It's very many years since I used AE and I have now to get to grips with an old piece of work and render it 'better' and in HD. I am constrained to the same sound track and just have to enhance it and upgrade the animations . I use Premiere Pro a lot ... but I'm rusty in AE .
The goal is that the finished work will have very good HD clarity.
So three questions have arisen:
1. On rendering 'best and lossless' files out of AE (to check my animation) I'm getting jerky footage from the 10 seconds of uncompressed rendering. Can I expect to get uncompressed HD or will I have to use a codec and so which one for best quality? The resulting files are just for me to see (mostly) but also be shown publicly on 10ft by 10 ft screens.
2. I am wondering if a good workflow for this reconstruction would be to make the short animated clips in AE and render them as Premiere Pro projects for compositing in Premiere? I haven't done this before but suppose it will be easy/OK? Will that route ensure good resolution by not rendering out the clips first from AE to import into Premiere and then rendering again for the final output from Premiere Am I right, is this a usual workflow?
3. For making 5 minutes of HD compositing and rendering I think I have too little RAM with only 12Gb on board. I am going to increase it to 32 ... is that enough or will it have to be 64Gb? Plus to render HD, do I need a hard drive reading and writing faster than 450?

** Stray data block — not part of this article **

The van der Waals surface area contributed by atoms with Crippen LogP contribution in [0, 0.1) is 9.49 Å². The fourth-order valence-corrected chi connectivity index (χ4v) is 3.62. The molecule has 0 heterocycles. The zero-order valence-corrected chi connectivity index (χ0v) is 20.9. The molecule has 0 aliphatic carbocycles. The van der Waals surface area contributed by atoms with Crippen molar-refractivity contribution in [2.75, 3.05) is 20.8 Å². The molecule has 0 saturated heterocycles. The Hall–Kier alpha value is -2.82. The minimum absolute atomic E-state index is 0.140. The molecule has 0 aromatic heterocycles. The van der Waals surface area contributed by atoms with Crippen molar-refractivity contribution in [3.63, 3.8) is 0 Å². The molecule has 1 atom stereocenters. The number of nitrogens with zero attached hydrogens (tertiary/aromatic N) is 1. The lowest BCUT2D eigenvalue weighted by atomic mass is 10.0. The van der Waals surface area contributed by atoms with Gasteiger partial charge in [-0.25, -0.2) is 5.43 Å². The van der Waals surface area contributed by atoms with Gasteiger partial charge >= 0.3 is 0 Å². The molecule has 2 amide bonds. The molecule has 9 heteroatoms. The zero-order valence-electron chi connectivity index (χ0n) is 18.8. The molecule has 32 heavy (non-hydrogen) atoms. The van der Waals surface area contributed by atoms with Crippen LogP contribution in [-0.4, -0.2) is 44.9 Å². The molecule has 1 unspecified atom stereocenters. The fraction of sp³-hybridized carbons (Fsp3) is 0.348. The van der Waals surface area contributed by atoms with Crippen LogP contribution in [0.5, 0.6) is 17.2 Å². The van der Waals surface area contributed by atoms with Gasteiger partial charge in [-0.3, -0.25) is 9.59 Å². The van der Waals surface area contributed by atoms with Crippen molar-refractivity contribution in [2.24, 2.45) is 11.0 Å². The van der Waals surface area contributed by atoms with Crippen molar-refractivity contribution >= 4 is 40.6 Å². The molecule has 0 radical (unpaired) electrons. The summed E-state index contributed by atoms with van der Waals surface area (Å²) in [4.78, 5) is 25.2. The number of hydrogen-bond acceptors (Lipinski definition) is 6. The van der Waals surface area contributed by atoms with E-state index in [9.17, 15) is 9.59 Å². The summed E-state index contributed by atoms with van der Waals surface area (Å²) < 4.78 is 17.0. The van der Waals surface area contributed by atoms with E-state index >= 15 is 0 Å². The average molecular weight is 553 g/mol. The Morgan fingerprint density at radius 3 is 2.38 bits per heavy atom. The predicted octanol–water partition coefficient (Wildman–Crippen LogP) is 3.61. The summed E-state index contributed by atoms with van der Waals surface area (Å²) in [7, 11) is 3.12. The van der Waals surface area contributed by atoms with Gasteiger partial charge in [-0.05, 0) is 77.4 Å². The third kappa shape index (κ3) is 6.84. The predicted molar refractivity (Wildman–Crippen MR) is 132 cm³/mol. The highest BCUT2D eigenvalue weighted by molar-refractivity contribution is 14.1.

I hope one of you can help me make some progress.
Thanks a lot
Too many uncertainties. Upscaling depends completely on your source material. I've pre-comped final projects in the desired resolution and scaled them up by hitting.
And by marking the checkbox "continues restarization" to on. I think it also can be done by just changing the render settings, but you would lack a good preview. Also color profile and bit-depth might need some alteration.
Any lossles huffman based codec will do the job. Lossles RLE compression will not always guarantee speeding up rendering and playback. I like to use image sequences for multiple reasons and always suggest it. Besides that I also like to use the Premiere dynamic link feature. And in the early days i did a lot of offline editing.
Image manipulation works frame by frame, there's no rush to give a realtime stream. AE works like an automated Photoshop. It loads the frame into the memory, manipulates the image with a set of rules it has been given and spits out the answer.
The more instructions it has to do before it writes down the final answer, the larger the memory that is needed. Thats why breaking down the project in multiple render passes allows you to do more complex manipulation, with limited memory and often it allows for multiprocessing.
A Full HD frame isn't that shocking
1920 x 1080 x 32bits x 4 channels / (8 bytes x 1000^2) = 33 MB
Having bulk of memory is practical for realtime viewing and faster rendering, but not a "must have" to finish the job.